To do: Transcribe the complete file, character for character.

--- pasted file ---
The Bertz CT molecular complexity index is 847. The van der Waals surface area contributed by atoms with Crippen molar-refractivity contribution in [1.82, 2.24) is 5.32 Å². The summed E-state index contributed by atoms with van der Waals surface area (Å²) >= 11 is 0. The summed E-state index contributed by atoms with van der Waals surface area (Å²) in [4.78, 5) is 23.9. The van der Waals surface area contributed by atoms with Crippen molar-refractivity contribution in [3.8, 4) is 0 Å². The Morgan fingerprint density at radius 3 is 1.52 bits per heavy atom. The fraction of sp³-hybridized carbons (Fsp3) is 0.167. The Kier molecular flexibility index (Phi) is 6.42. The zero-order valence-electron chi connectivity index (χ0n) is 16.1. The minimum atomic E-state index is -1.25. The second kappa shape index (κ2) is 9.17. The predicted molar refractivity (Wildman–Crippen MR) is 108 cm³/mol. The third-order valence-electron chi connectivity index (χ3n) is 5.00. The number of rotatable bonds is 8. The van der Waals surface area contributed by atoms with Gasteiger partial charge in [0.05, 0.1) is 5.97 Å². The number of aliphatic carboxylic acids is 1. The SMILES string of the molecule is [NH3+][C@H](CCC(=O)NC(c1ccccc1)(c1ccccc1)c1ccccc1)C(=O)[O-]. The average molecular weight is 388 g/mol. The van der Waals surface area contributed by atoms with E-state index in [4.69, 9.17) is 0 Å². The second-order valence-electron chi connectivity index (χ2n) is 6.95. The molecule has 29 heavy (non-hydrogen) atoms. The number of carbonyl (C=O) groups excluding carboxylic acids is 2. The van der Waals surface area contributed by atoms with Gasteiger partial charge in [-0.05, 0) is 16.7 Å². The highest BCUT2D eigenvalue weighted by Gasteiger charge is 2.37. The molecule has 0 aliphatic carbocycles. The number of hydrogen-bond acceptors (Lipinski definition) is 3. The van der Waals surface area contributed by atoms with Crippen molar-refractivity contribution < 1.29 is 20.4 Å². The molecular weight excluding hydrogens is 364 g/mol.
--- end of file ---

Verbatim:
The Bertz CT molecular complexity index is 847. The van der Waals surface area contributed by atoms with Crippen molar-refractivity contribution in [1.82, 2.24) is 5.32 Å². The summed E-state index contributed by atoms with van der Waals surface area (Å²) >= 11 is 0. The summed E-state index contributed by atoms with van der Waals surface area (Å²) in [4.78, 5) is 23.9. The van der Waals surface area contributed by atoms with Crippen molar-refractivity contribution in [3.8, 4) is 0 Å². The Morgan fingerprint density at radius 3 is 1.52 bits per heavy atom. The fraction of sp³-hybridized carbons (Fsp3) is 0.167. The Kier molecular flexibility index (Phi) is 6.42. The zero-order valence-electron chi connectivity index (χ0n) is 16.1. The minimum atomic E-state index is -1.25. The second kappa shape index (κ2) is 9.17. The predicted molar refractivity (Wildman–Crippen MR) is 108 cm³/mol. The third-order valence-electron chi connectivity index (χ3n) is 5.00. The number of rotatable bonds is 8. The van der Waals surface area contributed by atoms with Gasteiger partial charge in [0.05, 0.1) is 5.97 Å². The number of aliphatic carboxylic acids is 1. The SMILES string of the molecule is [NH3+][C@H](CCC(=O)NC(c1ccccc1)(c1ccccc1)c1ccccc1)C(=O)[O-]. The average molecular weight is 388 g/mol. The van der Waals surface area contributed by atoms with E-state index in [4.69, 9.17) is 0 Å². The second-order valence-electron chi connectivity index (χ2n) is 6.95. The molecule has 29 heavy (non-hydrogen) atoms. The number of carbonyl (C=O) groups excluding carboxylic acids is 2. The van der Waals surface area contributed by atoms with Gasteiger partial charge in [-0.05, 0) is 16.7 Å². The highest BCUT2D eigenvalue weighted by Gasteiger charge is 2.37. The molecule has 0 aliphatic carbocycles. The number of hydrogen-bond acceptors (Lipinski definition) is 3. The van der Waals surface area contributed by atoms with Crippen molar-refractivity contribution < 1.29 is 20.4 Å². The molecular weight excluding hydrogens is 364 g/mol.